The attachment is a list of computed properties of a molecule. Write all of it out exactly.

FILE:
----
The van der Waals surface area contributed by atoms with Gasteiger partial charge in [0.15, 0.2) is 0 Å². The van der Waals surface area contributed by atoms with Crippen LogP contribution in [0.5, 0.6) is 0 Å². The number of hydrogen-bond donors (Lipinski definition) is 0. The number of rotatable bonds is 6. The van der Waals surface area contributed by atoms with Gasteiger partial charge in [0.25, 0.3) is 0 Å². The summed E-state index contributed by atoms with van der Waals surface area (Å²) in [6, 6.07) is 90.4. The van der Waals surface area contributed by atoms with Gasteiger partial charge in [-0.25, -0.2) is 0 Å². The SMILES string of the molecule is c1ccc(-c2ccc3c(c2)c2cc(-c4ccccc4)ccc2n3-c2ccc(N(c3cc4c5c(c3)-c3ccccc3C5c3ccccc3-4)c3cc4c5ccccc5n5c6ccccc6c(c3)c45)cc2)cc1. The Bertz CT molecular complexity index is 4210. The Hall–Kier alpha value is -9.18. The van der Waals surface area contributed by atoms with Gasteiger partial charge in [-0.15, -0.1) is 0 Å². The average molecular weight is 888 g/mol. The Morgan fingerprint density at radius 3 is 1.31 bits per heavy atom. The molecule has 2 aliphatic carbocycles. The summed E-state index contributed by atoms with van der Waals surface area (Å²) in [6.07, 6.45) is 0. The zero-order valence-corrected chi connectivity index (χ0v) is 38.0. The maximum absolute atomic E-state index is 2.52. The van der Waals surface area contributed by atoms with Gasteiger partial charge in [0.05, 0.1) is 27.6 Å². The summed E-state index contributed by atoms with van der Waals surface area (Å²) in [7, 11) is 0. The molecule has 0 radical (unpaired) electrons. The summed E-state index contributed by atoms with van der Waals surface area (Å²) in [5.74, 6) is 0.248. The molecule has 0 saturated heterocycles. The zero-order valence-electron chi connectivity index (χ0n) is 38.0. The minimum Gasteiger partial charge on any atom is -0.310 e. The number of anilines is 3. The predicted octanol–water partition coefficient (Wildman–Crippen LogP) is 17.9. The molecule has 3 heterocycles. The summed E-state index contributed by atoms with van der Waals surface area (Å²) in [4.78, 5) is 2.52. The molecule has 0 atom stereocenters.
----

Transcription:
The van der Waals surface area contributed by atoms with Gasteiger partial charge in [0.15, 0.2) is 0 Å². The van der Waals surface area contributed by atoms with Crippen LogP contribution in [0.5, 0.6) is 0 Å². The number of hydrogen-bond donors (Lipinski definition) is 0. The number of rotatable bonds is 6. The van der Waals surface area contributed by atoms with Gasteiger partial charge in [0.25, 0.3) is 0 Å². The summed E-state index contributed by atoms with van der Waals surface area (Å²) in [6, 6.07) is 90.4. The van der Waals surface area contributed by atoms with Gasteiger partial charge in [-0.25, -0.2) is 0 Å². The SMILES string of the molecule is c1ccc(-c2ccc3c(c2)c2cc(-c4ccccc4)ccc2n3-c2ccc(N(c3cc4c5c(c3)-c3ccccc3C5c3ccccc3-4)c3cc4c5ccccc5n5c6ccccc6c(c3)c45)cc2)cc1. The Bertz CT molecular complexity index is 4210. The Hall–Kier alpha value is -9.18. The van der Waals surface area contributed by atoms with Gasteiger partial charge in [-0.15, -0.1) is 0 Å². The average molecular weight is 888 g/mol. The Morgan fingerprint density at radius 3 is 1.31 bits per heavy atom. The molecule has 2 aliphatic carbocycles. The summed E-state index contributed by atoms with van der Waals surface area (Å²) in [6.07, 6.45) is 0. The zero-order valence-corrected chi connectivity index (χ0v) is 38.0. The maximum absolute atomic E-state index is 2.52. The van der Waals surface area contributed by atoms with Gasteiger partial charge in [0.05, 0.1) is 27.6 Å². The summed E-state index contributed by atoms with van der Waals surface area (Å²) in [7, 11) is 0. The molecule has 0 radical (unpaired) electrons. The summed E-state index contributed by atoms with van der Waals surface area (Å²) in [5.74, 6) is 0.248. The molecule has 0 saturated heterocycles. The zero-order valence-electron chi connectivity index (χ0n) is 38.0. The minimum Gasteiger partial charge on any atom is -0.310 e. The number of anilines is 3. The predicted octanol–water partition coefficient (Wildman–Crippen LogP) is 17.9. The molecule has 3 heterocycles. The summed E-state index contributed by atoms with van der Waals surface area (Å²) in [4.78, 5) is 2.52. The molecule has 0 atom stereocenters.